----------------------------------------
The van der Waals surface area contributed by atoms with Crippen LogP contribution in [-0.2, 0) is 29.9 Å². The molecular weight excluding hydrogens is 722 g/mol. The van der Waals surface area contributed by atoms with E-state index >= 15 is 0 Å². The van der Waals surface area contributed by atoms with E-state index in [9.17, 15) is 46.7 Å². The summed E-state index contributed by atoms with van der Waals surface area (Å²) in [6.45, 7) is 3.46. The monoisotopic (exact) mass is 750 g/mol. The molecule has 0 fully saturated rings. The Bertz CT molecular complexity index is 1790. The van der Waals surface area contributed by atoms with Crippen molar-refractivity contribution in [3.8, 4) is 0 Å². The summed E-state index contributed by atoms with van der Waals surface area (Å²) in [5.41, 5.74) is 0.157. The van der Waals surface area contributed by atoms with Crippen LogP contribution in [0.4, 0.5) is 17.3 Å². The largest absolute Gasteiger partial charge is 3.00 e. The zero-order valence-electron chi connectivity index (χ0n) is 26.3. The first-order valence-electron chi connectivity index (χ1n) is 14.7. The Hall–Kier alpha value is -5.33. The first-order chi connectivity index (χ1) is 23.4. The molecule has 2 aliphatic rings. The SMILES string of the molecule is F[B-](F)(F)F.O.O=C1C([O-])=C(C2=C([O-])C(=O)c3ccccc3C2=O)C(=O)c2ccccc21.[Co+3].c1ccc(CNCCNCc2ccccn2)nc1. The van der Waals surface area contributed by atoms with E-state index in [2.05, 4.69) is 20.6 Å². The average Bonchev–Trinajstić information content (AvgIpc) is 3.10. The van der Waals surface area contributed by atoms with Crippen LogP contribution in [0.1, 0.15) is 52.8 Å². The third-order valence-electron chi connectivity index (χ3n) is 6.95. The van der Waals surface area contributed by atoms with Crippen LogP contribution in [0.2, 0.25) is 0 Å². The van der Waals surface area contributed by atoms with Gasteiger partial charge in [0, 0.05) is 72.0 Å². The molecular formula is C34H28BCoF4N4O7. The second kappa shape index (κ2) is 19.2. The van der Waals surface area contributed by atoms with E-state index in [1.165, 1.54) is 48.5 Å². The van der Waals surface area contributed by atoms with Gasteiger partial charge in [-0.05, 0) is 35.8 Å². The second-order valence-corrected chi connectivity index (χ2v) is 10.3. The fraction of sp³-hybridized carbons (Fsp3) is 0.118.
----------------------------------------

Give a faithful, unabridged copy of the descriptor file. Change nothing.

The van der Waals surface area contributed by atoms with Crippen LogP contribution in [-0.2, 0) is 29.9 Å². The molecular weight excluding hydrogens is 722 g/mol. The van der Waals surface area contributed by atoms with E-state index >= 15 is 0 Å². The van der Waals surface area contributed by atoms with E-state index in [9.17, 15) is 46.7 Å². The summed E-state index contributed by atoms with van der Waals surface area (Å²) in [6.45, 7) is 3.46. The monoisotopic (exact) mass is 750 g/mol. The molecule has 0 fully saturated rings. The Bertz CT molecular complexity index is 1790. The van der Waals surface area contributed by atoms with Crippen molar-refractivity contribution in [3.8, 4) is 0 Å². The summed E-state index contributed by atoms with van der Waals surface area (Å²) in [5.41, 5.74) is 0.157. The van der Waals surface area contributed by atoms with Crippen LogP contribution in [0.4, 0.5) is 17.3 Å². The largest absolute Gasteiger partial charge is 3.00 e. The zero-order valence-electron chi connectivity index (χ0n) is 26.3. The first-order valence-electron chi connectivity index (χ1n) is 14.7. The Hall–Kier alpha value is -5.33. The first-order chi connectivity index (χ1) is 23.4. The molecule has 2 aliphatic rings. The SMILES string of the molecule is F[B-](F)(F)F.O.O=C1C([O-])=C(C2=C([O-])C(=O)c3ccccc3C2=O)C(=O)c2ccccc21.[Co+3].c1ccc(CNCCNCc2ccccn2)nc1. The van der Waals surface area contributed by atoms with E-state index in [2.05, 4.69) is 20.6 Å². The average Bonchev–Trinajstić information content (AvgIpc) is 3.10. The van der Waals surface area contributed by atoms with Crippen LogP contribution in [0.1, 0.15) is 52.8 Å². The third-order valence-electron chi connectivity index (χ3n) is 6.95. The van der Waals surface area contributed by atoms with Crippen LogP contribution in [0.2, 0.25) is 0 Å². The van der Waals surface area contributed by atoms with Gasteiger partial charge in [0, 0.05) is 72.0 Å². The molecular formula is C34H28BCoF4N4O7. The second kappa shape index (κ2) is 19.2. The van der Waals surface area contributed by atoms with E-state index in [1.165, 1.54) is 48.5 Å². The van der Waals surface area contributed by atoms with Gasteiger partial charge in [-0.05, 0) is 35.8 Å². The second-order valence-corrected chi connectivity index (χ2v) is 10.3. The fraction of sp³-hybridized carbons (Fsp3) is 0.118.